What I missed is that we create a variable symbol for `default` which has the right type (from the expected type) - so the expression is correctly typed as `List<String>`. But this seems to happen "just because" the compiler detects that the expected type has same base class as the default expression type. Then, the check performed by `checkId` is always vacuously satisfied, given that we're passing in a synthetic variable whose type is the same as the expected one.

Counter example:

interface Foo<X extends Number> extends List<X> { }
...
List<String> ls = Foo.default; // still ok, type is `Foo`

This example is more complex, for two reasons:

* in this case, Foo is a sub-interface, so the trick of saying "if base class is the same just use the expected type" doesn't work. In fact the compiler types this with `Foo` - which is a raw type
* in this particular instance, the code should not even be allowed - because the constraint on the `Foo` type parameter are incompatible with those of the expected type List<String> (X must extend Number).

All this stuff needs to work correctly if we want to claim that default expressions are true poly expressions.

I get it; this needs to be checked before blindly promoting to the expected type.
Thank you for the good counter example.

As for method overload, I?ve come up with this example, which seems to demonstrate the need for the "full poly treatment" using deferred types.

class Whatever {

static int foo\(Consumer\<Integer> c\) \{ return 1\; \}
static String foo\(BiConsumer\<Integer\, Integer> c\) \{ return \"x\"\; \}

static primitive class Quux\<T extends Number> implements Consumer\<Integer>\, BiConsumer\<T\, T> \{
	public void accept\(T t\, T u\) \{ \}
	public void accept\(Integer t\) \{ \}
\}

public static void ambiguous\(\) \{
	var result \= foo\(Quux\.default\)\; \/\/ foo here is ambiguous\, just like non\-primitive new Quux\<>\(\) is
\}

}

-Jesper

@jespersm
Copy link
Contributor Author

@jespersm jespersm commented Mar 20, 2021

@mcimadamore : I've opened https://bugs.openjdk.java.net/browse/JDK-8263900 for the refactoring alone. I'm not totally confident that all the checks in Attr are syntactically possible, and should likely be turned into assertions.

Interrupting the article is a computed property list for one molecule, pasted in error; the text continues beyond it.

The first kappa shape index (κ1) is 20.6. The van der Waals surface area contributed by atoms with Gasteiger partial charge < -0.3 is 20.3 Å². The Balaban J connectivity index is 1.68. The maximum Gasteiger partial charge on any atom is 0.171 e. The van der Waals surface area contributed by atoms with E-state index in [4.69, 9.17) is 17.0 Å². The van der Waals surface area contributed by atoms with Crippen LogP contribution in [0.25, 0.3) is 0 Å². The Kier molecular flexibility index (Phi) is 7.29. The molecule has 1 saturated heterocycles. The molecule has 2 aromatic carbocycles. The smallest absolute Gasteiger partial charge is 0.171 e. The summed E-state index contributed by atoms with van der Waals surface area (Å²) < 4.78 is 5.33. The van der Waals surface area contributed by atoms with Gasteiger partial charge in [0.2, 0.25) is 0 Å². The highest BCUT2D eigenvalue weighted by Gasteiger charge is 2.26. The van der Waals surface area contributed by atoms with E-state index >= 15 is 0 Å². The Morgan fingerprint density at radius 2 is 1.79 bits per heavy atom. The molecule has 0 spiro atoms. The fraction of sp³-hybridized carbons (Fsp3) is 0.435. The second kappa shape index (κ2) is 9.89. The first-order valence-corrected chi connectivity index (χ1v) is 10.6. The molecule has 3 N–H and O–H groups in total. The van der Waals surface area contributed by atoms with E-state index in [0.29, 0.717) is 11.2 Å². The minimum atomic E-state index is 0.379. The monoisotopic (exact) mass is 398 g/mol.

So this PR is temporarily on hold, awaiting merge of #370

@jespersm jespersm closed this Mar 20, 2021
@jespersm jespersm reopened this Mar 20, 2021
@jespersm jespersm force-pushed the default-polytype-8211914 branch from 0f969f6 to e9289cf Jul 4, 2021
@jespersm
Copy link
Contributor Author

@jespersm jespersm commented Jul 4, 2021

/test tier1

@openjdk
Copy link

@openjdk openjdk bot commented Jul 4, 2021

@jespersm you need to get approval to run the tests in tier1 for commits up until e9289cf

@openjdk openjdk bot added the test-request label Jul 4, 2021
@sadayapalam
Copy link
Collaborator

@sadayapalam sadayapalam commented Jul 19, 2021

Hello Jesper, this latest patch is problematic. it does not properly treat Foo.default as a poly expression. As Maurizio's earlier review comments points out:

I don't see how this approach can scale to default expression passed as method arguments - given that in that case there is no pt(). To add support for that you need to add another case/node in ArgumentAttr (see what's been done for anonymous inner classes - this should be simpler as there's no constructor call).

In other words, you want Attr.visitApply to treat your default expression method argument in a special way - by creating what we call a "deferred type" - that is a type that is not fully inferred until after overload resolution (when you DO know the pt()).

I don't see the relevant code changes in your change set - i.e there is no changes in ArgumentAttr {} - I would have expected to see a visitDefaultValue method there.

As Maurizio further pointed out earlier, in Attr.visitApply, right after arguments are attributed, the type of Foo.default as a method argument should be a deferred type . If I debug the uploaded patch, the type of Foo.default is actually Foo<T>